National Australia Bank has charged more than 4000 dead superannuation customers $3 million in advice fees.
NAB, the second major bank to admit charging dead customers, is being investigated by the corporate regulator for “suspected offending” involving wider fees-for-no-service conduct.
A document revealed in the banking royal commission details the Australian Securities and Investments Commission’s concerns about how NAB has dealt with the issue of advisers charging fees without providing ongoing advice.
“ASIC is concerned by NAB and its group licensees’ apparent failure to appreciate the extent and seriousness of this issue despite being on notice since at least 2010,” the October 2017 document said.
The ASIC paper, prepared for a meeting with NAB, noted bank documents up to early 2015 revealed 40 complaints back to 2011 about ongoing service fees and poor service resulting in $155,000 paid to customers.
Data for NAB Financial Planning recorded complaints as early as 2009, including a client’s son raising concerns a 1.1 per cent ongoing service fee was charged on the account for 15 years without ongoing service being provided.
The inquiry on Wednesday heard there were ongoing discussions between the bank and regulator about the conduct and remediation for customers.
NAB’s superannuation trustee NULIS is already paying more than $100 million in compensation to super customers wrongly charged for general advice and is dropping that plan service fee.
Recently-departed NULIS chair Nicole Smith told the royal commission about other fees-for-no-service issues that involved adviser service fees paid to financial advisers.
It included adviser service fees continuing to be deducted from a member’s account after NULIS or another trustee had been advised of their death.
That occurred “for a period” or until the retirement benefit had been paid out, the inquiry heard on Wednesday.
It is understood about 4,135 super members may have been affected, involving fees totalling $3.01 million.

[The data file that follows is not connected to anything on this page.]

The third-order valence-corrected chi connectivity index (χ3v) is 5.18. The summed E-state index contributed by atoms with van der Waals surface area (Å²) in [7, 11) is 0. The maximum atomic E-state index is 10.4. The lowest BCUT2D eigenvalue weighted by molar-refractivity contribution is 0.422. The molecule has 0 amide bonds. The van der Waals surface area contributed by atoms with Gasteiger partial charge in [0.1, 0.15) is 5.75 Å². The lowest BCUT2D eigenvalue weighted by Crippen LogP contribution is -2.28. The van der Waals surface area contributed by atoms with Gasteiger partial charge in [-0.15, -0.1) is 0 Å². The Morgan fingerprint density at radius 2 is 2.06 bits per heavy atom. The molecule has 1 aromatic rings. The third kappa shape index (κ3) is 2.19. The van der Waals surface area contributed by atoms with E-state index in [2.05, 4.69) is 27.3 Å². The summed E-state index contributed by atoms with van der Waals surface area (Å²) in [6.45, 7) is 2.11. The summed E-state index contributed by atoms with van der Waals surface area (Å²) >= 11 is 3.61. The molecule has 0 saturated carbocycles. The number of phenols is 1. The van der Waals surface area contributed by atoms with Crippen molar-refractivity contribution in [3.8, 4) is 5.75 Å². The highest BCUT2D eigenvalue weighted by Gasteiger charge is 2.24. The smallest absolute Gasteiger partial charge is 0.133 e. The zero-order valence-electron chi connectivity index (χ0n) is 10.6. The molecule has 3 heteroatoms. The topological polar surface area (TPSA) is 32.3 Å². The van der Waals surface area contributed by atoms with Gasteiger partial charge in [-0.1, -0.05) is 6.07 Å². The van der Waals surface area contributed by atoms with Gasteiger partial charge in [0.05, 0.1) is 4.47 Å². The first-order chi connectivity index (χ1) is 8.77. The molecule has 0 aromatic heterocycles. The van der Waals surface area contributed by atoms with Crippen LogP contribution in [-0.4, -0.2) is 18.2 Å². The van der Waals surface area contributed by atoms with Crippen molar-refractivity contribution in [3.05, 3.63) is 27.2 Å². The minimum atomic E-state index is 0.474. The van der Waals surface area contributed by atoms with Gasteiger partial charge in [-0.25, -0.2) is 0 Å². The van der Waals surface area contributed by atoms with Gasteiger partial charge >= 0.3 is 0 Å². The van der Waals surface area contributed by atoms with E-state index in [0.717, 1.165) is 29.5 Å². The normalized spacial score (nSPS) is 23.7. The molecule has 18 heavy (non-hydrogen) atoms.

Ms Smith said the issue was identified in May this year, with regulators notified in June.
It followed an internal investigation into whether NULIS was deducting fees from people who had died in the wake of royal commission revelations involving Australia’s largest bank.
The April financial advice hearing revealed some advisers at Commonwealth Bank subsidiary Count Financial continued charging clients fees after they died, in one case for more than a decade.
Ms Smith outlined other cases of adviser service fees being deducted from superannuation accounts when there was no service provided or no active adviser, as well as an issue with the fund administrator retaining fees instead of paying them to the financial planner.
The revelations come amid a wider fees-for-no-service scandal that may result in more than $850 million in compensation across the financial services industry, including from the four big banks and Australia’s largest wealth manager AMP.
Commissioner Kenneth Hayne QC has raised the issue of whether the conduct involves breaking criminal or civil laws.
Mr Hayne asked Ms Smith: “Did you think yourself that taking money to which there was no entitlement raised a question of the criminal law?”
She replied: “I didn’t.”
Ms Smith noted ASIC was still investigating the final plan service fee matter.